Thanksgiving is next Thursday and the commercial "silly season" is following fast on the political silly season, a.k.a. midterm elections.  Over the years, as commerce has reduced holidays to shopping frenzies and most, if not all, meaning to them has been lost, I have felt more and more disconnected from them.  If we didn't, usually, spend Thanksgiving, Christmas, and (sometimes) Easter with my brother and his family, the holidays would barely register on our consciousness.  I like this piece by John Beckett at Patheos on the Thanksgiving Arms Race.  I have said, all too often, that the yearly yammering by Christian pundits bemoaning a "war on Christmas" reveals a war already lost.  For all their screeching about people saying "Happy Holidays" instead of "Merry Christmas" or other faiths insisting that their sacred days also be recognized with their symbols on public spaces.  The real war killed the soul of Christmas and replaced it with a "golden calf."  But few have said a word about that.  After all, who wants to piss off his sponsor?

Another episode in The Obscenity of Modern Employment.  If they can't build a robot to do the job, they will try to make humans over into robots.

We see a lot of products whose manufacturers claim they are "natural."  We take that labeling with a ton of salt because when we read the labels (and we do read the labels) we know there is no way that crap is natural.  Well, General Mills has agreed to a settlement of a lawsuit on its use of "100% Natural" which will strip the term from some of its products that include more than 0.9% of ingredients like high fructose corn syrup and others of that ilk, or GMOs.

Gee, I didn't know Moses was "the first American."  And I have a MA in History.

Friday, November 21, 2014


Beautiful day today.  Cold but sunny which is always a plus.  Whatever snow the weather people predicted failed to materialize.  That is usually a good thing.  We seem to be between systems that gave lake effect east and north of us as well as south.

Two places we rarely shop any more are Kmart and Walmart. Our drift away from what were once mainstays in our shopping lives came gradually because they just don't meet our needs any more.  They simply don't carry what we want or they want far too much for their shoddy goods.  We came to the conclusion a good while ago that spending a bit more for something that will last is better than spending less for something that won't.  Though we are far less disenchanted with Kmart, this item adds a further inducement not to shop there.  Our commercial culture has pretty much destroyed any notion of holidays for ordinary workers.  We simply refuse to shop on holidays.  We make sure we have whatever we need well before.  If we forget anything, we simply do without.  Participating in such exploitation simply nauseates me.  I refuse.


The weather people say today should be like yesterday: a beautiful sunny but cold day.  We'll see.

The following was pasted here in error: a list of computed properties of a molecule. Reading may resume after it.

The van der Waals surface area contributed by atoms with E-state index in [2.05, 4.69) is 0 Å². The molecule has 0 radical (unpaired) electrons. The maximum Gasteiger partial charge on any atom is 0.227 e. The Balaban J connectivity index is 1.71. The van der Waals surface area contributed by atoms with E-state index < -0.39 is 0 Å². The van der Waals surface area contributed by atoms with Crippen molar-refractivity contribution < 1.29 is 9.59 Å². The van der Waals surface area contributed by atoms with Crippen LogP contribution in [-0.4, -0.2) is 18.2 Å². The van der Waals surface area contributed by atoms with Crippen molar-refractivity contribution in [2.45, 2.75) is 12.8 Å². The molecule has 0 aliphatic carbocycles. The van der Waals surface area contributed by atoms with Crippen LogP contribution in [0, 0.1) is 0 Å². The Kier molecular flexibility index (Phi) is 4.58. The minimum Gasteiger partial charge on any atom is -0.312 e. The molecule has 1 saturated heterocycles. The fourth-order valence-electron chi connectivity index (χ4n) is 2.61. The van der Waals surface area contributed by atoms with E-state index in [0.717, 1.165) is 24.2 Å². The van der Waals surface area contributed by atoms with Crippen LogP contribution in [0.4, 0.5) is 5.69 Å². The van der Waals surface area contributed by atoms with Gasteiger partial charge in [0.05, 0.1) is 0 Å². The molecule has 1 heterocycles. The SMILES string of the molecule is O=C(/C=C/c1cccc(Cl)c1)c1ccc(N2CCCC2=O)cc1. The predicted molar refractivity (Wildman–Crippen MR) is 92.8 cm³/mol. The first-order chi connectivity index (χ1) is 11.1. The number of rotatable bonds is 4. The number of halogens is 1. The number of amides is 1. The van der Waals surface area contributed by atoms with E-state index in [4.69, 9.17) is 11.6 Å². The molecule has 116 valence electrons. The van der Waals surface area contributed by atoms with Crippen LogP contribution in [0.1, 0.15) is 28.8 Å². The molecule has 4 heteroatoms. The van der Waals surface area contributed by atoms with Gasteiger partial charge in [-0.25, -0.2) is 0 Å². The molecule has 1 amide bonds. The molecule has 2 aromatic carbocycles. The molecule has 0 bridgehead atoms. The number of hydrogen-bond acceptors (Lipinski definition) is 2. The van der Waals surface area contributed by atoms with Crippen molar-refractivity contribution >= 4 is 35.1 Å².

Now this is an interesting post on the American electorate.  The notion that "we want what we want" and "by we I mean you and I" explains the phenomenon of overwhelming expressed disapproval of elected officials generally but those same officials being re-elected--over and over and over.  We say we want to throw the bums out but our bums are ok.

Since none of the major networks carried Obama's immigration speech last night, preferring to protect their bottom line during the November sweeps by broadcasting their regular popular (in some quarters) programs, we couldn't watch it even if we had intended to.  I will be honest we had not planned to watch it figuring that we could get more out of a transcript and/or the commentary on line.  We figured correctly.  Yves Smith at Naked Capitalism has done a nice job of dissecting the speech and finds it sadly wanting in substance.  A lo of political flash, no practical bang.

Wednesday, November 19, 2014


It is a bit warmer this morning.  Actually in the low, very low, 20s.  The weather report on the morning news said that all fifty states had below freezing low temperatures.  "All FIFTY???  Even HAWAII???"  I found this at the same time the news reader was talking about the extent of the arctic freeze.  I remarked that it seems a bit odd to think that 2014 will be, barring something unforeseen, the warmest year, globally, since records were started in the late 19th century.  We experienced the coolest summer I can remember--much below normal temps.  But the West of the country baked under relentless heat and drought.  The hot areas more than compensated for the cold ones.

Now this is an interesting idea.

As a person once owned by cats I can attest that everything the Archdruidess says is absolutely true.

Tuesday, November 18, 2014


I am not a great fan of either Anonymous or the KKK but in this skirmish I cheer for Anonymous.  Score so far: Anonymous 2, KKK 0.  Crooks & Liars has this account making me think the score should be more like 3 or 4 to zip in favor of Anonymous.

From the Adventures and Musings of an Arch Druidess.  Great jump rope that.


Cold. Cold.  COLD!!!  The TV news says 11F.  Whatever site Mom was on said 9F here.  And the wind chill takes that down to sub-zero.  But we didn't get the snow that is falling, and has been, overnight east of us.